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Abstract Detail

A Colloquium Honoring Leslie D. Gottlieb

Crawford, Daniel [1].

Leslie D. Gottlieb, Enzyme Electrophoresis, and Plant Systematics.

While usually associated with plant genetics and evolution, Gottlieb made important contributions to plant systematics. His work with isozymes, in which he laid the foundation for interpreting the genetic basis of phenotypes (bands in gels) facilitated the use of enzyme electrophoresis as systematic data in a way that was fundamentally different from employing morphology and secondary chemistry. Gottlieb stressed that the co-linearity between the amino acids of a polypeptide and their coding structural gene locus provides, even with limitations, a more precise equation between genotype and phenotype for isozymes than may be achieved with morphology or secondary chemistry. Co-linearity facilitates the comparison of products of homologous genes, and avoids the problems of convergence and functional correlations inherent with morphological characters. The number and kinds of enzymes can be quantified, permitting a precise statement of the amount of genetic information being studied. Formal genetic tests further refine interpretation of enzyme phenotypes in terms of numbers of loci and alleles included in a study. The ability to detect alternative forms of enzymes alleviates the problems of demonstrating the absence of a character (especially problematic with secondary chemistry) and how to interpret the absence of a character in a taxonomic-phylogenetic context. Gottlieb provided a framework for the analysis of electrophoretic data, and specified how the data may be used most effectively within the context of other biological information. At the same time, he spelled out precisely and lucidly the potential limitations of electrophoretic methodology and the types of questions not effectively addressed with enzyme electrophoresis. Examples of his application of enzyme electrophoresis to plant systematics will be discussed, and the impact of his work in systematics will be considered.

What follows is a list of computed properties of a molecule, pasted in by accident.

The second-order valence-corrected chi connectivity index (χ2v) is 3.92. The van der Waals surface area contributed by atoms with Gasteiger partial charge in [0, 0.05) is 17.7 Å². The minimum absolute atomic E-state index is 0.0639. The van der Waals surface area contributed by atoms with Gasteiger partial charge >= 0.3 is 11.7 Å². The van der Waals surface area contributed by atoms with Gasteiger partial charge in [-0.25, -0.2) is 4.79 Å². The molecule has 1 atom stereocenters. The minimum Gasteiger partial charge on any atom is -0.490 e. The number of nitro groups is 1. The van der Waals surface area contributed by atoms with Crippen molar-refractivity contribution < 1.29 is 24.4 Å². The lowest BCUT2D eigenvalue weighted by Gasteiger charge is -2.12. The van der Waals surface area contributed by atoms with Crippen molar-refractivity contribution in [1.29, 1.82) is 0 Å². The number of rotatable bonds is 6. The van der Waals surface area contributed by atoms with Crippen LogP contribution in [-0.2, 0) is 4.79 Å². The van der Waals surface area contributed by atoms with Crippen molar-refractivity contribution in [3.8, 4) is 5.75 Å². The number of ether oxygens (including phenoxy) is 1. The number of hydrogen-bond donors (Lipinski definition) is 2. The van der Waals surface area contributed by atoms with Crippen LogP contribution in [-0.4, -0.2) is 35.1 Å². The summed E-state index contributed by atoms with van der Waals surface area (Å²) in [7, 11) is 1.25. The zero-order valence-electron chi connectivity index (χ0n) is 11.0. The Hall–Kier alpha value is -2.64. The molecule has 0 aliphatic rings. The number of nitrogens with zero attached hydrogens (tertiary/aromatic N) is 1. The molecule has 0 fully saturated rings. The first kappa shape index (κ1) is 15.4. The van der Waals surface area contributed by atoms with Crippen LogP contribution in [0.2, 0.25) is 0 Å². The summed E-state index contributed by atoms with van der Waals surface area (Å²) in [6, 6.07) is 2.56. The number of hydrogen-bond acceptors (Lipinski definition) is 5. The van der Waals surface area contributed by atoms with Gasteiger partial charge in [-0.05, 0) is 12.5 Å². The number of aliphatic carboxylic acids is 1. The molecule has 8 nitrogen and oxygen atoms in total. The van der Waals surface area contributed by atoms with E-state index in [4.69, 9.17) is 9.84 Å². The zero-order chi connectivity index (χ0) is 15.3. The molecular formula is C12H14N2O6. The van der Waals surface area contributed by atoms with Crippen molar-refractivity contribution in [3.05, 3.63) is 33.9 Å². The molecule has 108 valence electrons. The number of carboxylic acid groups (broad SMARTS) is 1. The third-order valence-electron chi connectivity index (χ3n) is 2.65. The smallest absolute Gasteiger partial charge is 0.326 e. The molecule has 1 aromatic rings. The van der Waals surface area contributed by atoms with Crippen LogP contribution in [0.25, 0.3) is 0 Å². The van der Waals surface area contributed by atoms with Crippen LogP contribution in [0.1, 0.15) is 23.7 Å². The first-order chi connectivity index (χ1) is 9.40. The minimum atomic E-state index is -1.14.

Broader Impacts:

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1 - University of Kansas, Department of Ecology And Evolutionary Biology, 1200 Sunnyside Avenue, Haworth Hall, Lawrence, KS, 66045-7534, USA


Presentation Type: Symposium or Colloquium Presentation
Session: C1
Location: Grand Ballroom A/Riverside Hilton
Date: Monday, July 29th, 2013
Time: 8:30 AM
Number: C1001
Abstract ID:138
Candidate for Awards:None

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